The Shape of Things to Come: What 186 Fitness Industry Leaders Predict for the Future?

Last week, I had an opportunity to talk with 186 industry professionals at the 2022 Connected Health and Fitness Summit. They covered everything from AI-powered fitness to how gyms can improve member experience, and even new AI tech. There was one question that dominated it all:

What does fitness look like after a pandemic?

Although there were many ideas as to what the future of fitness looked like, there were some clear trends.

AI allows for personalization

The most popular topic was the focus of companies on providing more personal experiences using AI tech. Asensei is a company that created smart workout clothes tech that can access and analyze your movements to make improvements. This was one of the most impressive examples of this.


Steven Webster, Asensei’s CEO was on hand to talk about the soon-to be-released product.
Smart apparel partnership with Virus
I was able to see the potential for how this could be used (along with the company’s camera-analysis tech), which was very impressive.
A demo reel from Asensei older (what we actually saw was better).

Imagine clothing that can accurately learn the movements of an individual and give meaningful feedback in real time. AI from cameras helps coaches to better direct their attention and teach large groups online and in person. This upcoming technology has many possibilities.


Kemtai also showed its ‘Computer Vision AI tech, which allows you use your computer to access your movements and improve them. Although I’ve tried Kemtai before I was not familiar with its work with physical therapists. Its ‘Computer Vision’ AI tech allows you to access and improve your movement patterns at home.

Kemtai ‘Computer Vision’

Most of us don’t know if our physical therapy regimen is correct. We also lack the ability to see the progress of others and sometimes lose motivation to keep going.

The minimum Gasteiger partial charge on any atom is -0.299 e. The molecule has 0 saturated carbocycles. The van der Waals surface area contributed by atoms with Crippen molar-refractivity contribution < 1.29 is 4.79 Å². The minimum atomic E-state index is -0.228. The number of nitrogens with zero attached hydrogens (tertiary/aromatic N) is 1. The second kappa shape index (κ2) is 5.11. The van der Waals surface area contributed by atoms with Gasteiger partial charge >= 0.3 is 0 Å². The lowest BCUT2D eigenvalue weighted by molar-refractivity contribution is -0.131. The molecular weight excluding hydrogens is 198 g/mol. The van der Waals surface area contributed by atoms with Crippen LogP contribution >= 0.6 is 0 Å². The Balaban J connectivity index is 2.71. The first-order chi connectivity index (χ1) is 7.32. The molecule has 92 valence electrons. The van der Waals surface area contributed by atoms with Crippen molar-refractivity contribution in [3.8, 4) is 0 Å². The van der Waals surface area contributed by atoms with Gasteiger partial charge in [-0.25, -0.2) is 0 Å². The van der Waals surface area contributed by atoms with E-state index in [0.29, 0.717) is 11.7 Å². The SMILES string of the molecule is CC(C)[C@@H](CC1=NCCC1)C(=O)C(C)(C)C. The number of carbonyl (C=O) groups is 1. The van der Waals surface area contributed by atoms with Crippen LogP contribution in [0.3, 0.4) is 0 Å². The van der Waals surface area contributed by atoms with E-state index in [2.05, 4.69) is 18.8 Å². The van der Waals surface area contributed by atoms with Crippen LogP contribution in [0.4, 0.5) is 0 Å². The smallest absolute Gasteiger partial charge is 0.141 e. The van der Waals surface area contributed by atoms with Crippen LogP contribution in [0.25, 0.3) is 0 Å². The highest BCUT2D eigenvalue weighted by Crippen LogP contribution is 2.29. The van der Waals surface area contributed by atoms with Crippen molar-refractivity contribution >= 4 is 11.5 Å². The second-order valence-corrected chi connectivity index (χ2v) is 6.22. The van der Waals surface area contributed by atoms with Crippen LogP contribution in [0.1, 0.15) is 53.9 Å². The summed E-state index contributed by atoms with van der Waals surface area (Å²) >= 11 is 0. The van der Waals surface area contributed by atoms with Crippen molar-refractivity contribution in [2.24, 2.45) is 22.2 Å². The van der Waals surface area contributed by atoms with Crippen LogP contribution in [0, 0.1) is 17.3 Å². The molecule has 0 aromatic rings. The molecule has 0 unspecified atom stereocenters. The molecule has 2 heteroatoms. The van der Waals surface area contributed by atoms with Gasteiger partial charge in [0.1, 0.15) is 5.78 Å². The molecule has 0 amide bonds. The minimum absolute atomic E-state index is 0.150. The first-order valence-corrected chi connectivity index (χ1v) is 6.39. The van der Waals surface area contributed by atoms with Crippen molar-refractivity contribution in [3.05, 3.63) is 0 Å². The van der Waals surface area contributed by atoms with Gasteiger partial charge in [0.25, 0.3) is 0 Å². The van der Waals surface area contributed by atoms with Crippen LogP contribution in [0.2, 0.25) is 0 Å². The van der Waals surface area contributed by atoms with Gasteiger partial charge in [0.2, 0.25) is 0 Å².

Kemtai allows physical therapists to provide better guidance for their clients at home. It also provides accountability. If my physical therapist could see if I was following their instructions (and if I was not), I would be more inclined to follow them.

Other options

Although they were impressive, Asensi&Kemtai are just two of many possibilities for personalization via AI. Sweatworks and Muse shared their thoughts on how AI technology is improving our ability to approach fitness and health in order to improve people’s lives.

The future of the gym

Another topic of interest was the future of fitness and fitness studios after they were nearly all closed down during the pandemic. The main topic was ‘Omnichannel’, which is the name of the most popular fitness studios such as Barry’s Bootcamp and Club Pilates.

Being an Omnichannel fitness provider means being able offer members the freedom to design the experience they desire. This is similar in concept to the way many employees prefer a hybrid work schedule that includes both at-home and office days. Many people prefer a mixed approach to their fitness.

‘Barry’s X’ is an important part of the company’s focus to become an Omnichannel fitness provider

Many gyms and future studios are exploring ways to offer flexible programs that can be customized to your needs. A gym program could look something like this in the future:

  • Register online to start the at-home welcome class. Your movement will be analyzed during the welcome program. You’ll receive a personalized program that can help you get started before you ever step foot into a class.
  • The coach will be informed of any difficulties or limitations you have when you show up for a class. This will enable them to help you more effectively in a group class.
  • Your class results will be analyzed and you have the option of taking more personal workouts at home.

Fitness in the metaverse

The future of fitness in metaverse was another topic that was frequently brought up. As headsets become more comfortable to wear than glasses, VR fitness will gain popularity. The potential experiences are more real and exciting.
My review of Les Mills BodyCombatVR

Although widespread adoption is still far off, it seems like everyone here doesn’t want to be behind once it happens. Les Mills and Liteboxer both recently released VR programs. I wouldn’t be surprised if others follow their lead in the coming years.

Final thoughts

In many ways, the 2022 Connected Health and Fitness Summit provided a unique experience. This conference was not only the first to be held without a mask in many years but also it was in the middle of a major shift in the fitness industry and the conflict in Ukraine.

These founders and CEOs seem keen to understand what fitness looks like in a post-pandemic environment. Everyone seems to be confident that the future will offer more personalized omnichannel experiences and better AI tech as well as integration into Metaverse… but there’s still that feeling of uncertainty.

There is also an element of inspiration in this uneasiness. One silver lining to a pandemic is our increasing awareness of the importance of our health and fitness. While no one can predict the future of fitness, everyone seems determined. They want to reverse the trend of declining health and fitness in our countries. They want to create fitness experiences that matter.

To bring us together through connected fitness

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